Sorry to bother you. But could explain p value again to us. I know it's statistical summary but of what? Lower means more accuracy correct?
(in research) the statistical probability of the occurrence of a given finding by chance alone in comparison with the known distribution of possible findings, considering the kinds of data, the technique of analysis, and the number of observations. The P value may be noted as a decimal. The lower the P value, the less likely the finding would occur by chance alone.
Any researcher begins the research with null hypothesis and alternative hypothesis. Null will be for supporting the old fact and alternative will be for the new fact invented/ doubted by the researcher/ scientist. Next step is to select one of this scientifically by using the science of statistics. For that the researcher should calculate the likelihood or probability that the difference observed in the study, however big or small, could have arisen purely by chance. This probability is known as p-value and it is sufficiently small, you can conclude that you have obtained a statistically significant difference. Confidence intervals and p-values take as their starting point the results observed in a study.
cheerleader wrote:Hope that explains it in a general way. Statisticians would do a much better job, but that's not me
Prevalence of chronic cerebrospinal venous insufficiency in multiple sclerosis: a blinded sonographic evaluation
1Department of Surgical Sciences, Umberto I Hospital, Sapienza University, Rome, Italy
2Department of Public health and infectious diseases, Sapienza University, Rome, Italy
Luciana Tromba, viale Regina Elena 324, 00161 Rome, Italy. Email: firstname.lastname@example.org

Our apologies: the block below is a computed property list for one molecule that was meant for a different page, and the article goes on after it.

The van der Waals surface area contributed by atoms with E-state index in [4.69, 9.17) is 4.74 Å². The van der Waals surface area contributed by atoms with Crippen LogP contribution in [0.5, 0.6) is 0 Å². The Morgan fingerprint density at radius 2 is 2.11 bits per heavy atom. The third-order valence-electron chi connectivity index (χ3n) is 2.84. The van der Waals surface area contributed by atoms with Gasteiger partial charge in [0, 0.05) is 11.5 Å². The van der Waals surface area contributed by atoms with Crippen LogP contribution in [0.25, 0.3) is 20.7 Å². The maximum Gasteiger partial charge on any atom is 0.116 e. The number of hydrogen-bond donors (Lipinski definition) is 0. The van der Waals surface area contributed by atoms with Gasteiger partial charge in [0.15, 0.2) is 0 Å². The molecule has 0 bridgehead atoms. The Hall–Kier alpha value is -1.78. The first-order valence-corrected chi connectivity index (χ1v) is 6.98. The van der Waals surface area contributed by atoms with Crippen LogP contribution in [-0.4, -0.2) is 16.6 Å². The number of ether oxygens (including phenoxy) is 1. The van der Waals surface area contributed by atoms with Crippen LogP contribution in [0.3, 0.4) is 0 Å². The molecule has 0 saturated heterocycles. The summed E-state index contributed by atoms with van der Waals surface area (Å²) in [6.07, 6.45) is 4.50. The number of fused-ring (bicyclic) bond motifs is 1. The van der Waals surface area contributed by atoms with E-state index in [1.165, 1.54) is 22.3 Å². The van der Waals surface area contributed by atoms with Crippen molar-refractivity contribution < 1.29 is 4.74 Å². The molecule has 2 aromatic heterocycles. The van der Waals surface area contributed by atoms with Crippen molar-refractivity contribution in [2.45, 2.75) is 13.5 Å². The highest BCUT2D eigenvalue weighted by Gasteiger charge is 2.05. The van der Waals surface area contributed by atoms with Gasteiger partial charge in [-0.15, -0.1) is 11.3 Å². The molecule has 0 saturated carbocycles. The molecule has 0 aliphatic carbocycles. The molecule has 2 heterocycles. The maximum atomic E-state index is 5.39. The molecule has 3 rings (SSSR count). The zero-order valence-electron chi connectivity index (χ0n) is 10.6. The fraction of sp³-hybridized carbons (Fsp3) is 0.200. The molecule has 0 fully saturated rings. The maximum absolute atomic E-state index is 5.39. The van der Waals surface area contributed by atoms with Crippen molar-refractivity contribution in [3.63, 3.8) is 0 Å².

Objectives: To verify the prevalence of chronic cerebrospinal venous insufficiency in patients affected by different clinical forms of multiple sclerosis and in healthy subjects using the Zamboni ultrasound protocol combined with M-mode ultrasound examination.
Materials and methods: We enrolled 112 patients with multiple sclerosis and 67 healthy subjects from 20 to 67 years of age. All the patients underwent Duplex and color-Doppler sonography of the neck vessels, transcranial colour duplex sonography, M-mode study of the valve system and of venous abnormalities. Subjects were positive for chronic cerebrospinal venous insufficiency when at least two of five hemodynamic criteria of the Zamboni protocol were fulfilled. Chronic cerebrospinal venous insufficiency condition was further analyzed by a multivariate analysis including age, sex, disease duration, subtypes of multiple sclerosis and expanded disability status scale score as independent variables.
Results: No healthy subjects was positive for chronic cerebrospinal venous insufficiency, while in the sample of patients affected by multiple sclerosis the diagnosis was made in 59.8% of cases (p < 0.0001). The first criterion was the most frequent in patients affected by multiple sclerosis and chronic cerebrospinal venous insufficiency (respectively 54.4% and 76.1%, p < 0.001). The second, third and fourth criteria were never present in healthy subjects but were detected in patients with multiple sclerosis. The positivity of the second criterion was associated with diagnosis of chronic cerebrospinal venous insufficiency in 100% of cases. The third criterion had a prevalence of 52.2% in the subgroup of chronic cerebrospinal venous insufficiency patients. It was positive in 36 multiple sclerosis patients and was associated with chronic cerebrospinal venous insufficiency diagnosis in all cases except one.
The multivariate analysis showed that age, disease duration, sex, subtypes of multiple sclerosis and expanded disability status scale score were not considered predictors of this haemodynamic condition.
Conclusion: Chronic cerebrospinal venous insufficiency is a haemodynamic condition strongly associated with multiple sclerosis and is not found in normal controls. The addition of M-mode ultrasound to the diagnostic protocol allows improved observation of venous valve abnormalities.
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